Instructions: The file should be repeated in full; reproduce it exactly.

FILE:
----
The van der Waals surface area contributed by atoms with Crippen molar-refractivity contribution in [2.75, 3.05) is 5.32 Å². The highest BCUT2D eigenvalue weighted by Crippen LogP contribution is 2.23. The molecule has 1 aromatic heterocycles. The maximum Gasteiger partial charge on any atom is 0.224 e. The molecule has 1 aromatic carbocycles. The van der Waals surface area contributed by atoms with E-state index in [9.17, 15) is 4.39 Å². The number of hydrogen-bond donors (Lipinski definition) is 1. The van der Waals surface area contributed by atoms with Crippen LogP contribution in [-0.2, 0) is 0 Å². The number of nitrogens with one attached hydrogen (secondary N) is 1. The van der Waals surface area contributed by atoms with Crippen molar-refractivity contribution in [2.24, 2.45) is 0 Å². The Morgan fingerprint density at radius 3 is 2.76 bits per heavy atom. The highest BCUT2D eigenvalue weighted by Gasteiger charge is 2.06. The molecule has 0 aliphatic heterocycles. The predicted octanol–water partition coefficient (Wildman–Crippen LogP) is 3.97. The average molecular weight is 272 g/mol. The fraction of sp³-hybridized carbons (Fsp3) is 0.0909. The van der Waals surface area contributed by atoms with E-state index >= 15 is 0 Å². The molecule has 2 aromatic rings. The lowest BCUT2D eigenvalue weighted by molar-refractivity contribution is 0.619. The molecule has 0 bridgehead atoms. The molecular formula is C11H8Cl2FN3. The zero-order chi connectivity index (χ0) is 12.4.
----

The van der Waals surface area contributed by atoms with Crippen molar-refractivity contribution in [2.75, 3.05) is 5.32 Å². The highest BCUT2D eigenvalue weighted by Crippen LogP contribution is 2.23. The molecule has 1 aromatic heterocycles. The maximum Gasteiger partial charge on any atom is 0.224 e. The molecule has 1 aromatic carbocycles. The van der Waals surface area contributed by atoms with E-state index in [9.17, 15) is 4.39 Å². The number of hydrogen-bond donors (Lipinski definition) is 1. The van der Waals surface area contributed by atoms with Crippen LogP contribution in [-0.2, 0) is 0 Å². The number of nitrogens with one attached hydrogen (secondary N) is 1. The van der Waals surface area contributed by atoms with Crippen molar-refractivity contribution in [2.24, 2.45) is 0 Å². The Morgan fingerprint density at radius 3 is 2.76 bits per heavy atom. The highest BCUT2D eigenvalue weighted by Gasteiger charge is 2.06. The molecule has 0 aliphatic heterocycles. The predicted octanol–water partition coefficient (Wildman–Crippen LogP) is 3.97. The average molecular weight is 272 g/mol. The fraction of sp³-hybridized carbons (Fsp3) is 0.0909. The van der Waals surface area contributed by atoms with E-state index >= 15 is 0 Å². The molecule has 2 aromatic rings. The lowest BCUT2D eigenvalue weighted by molar-refractivity contribution is 0.619. The molecule has 0 bridgehead atoms. The molecular formula is C11H8Cl2FN3. The zero-order chi connectivity index (χ0) is 12.4.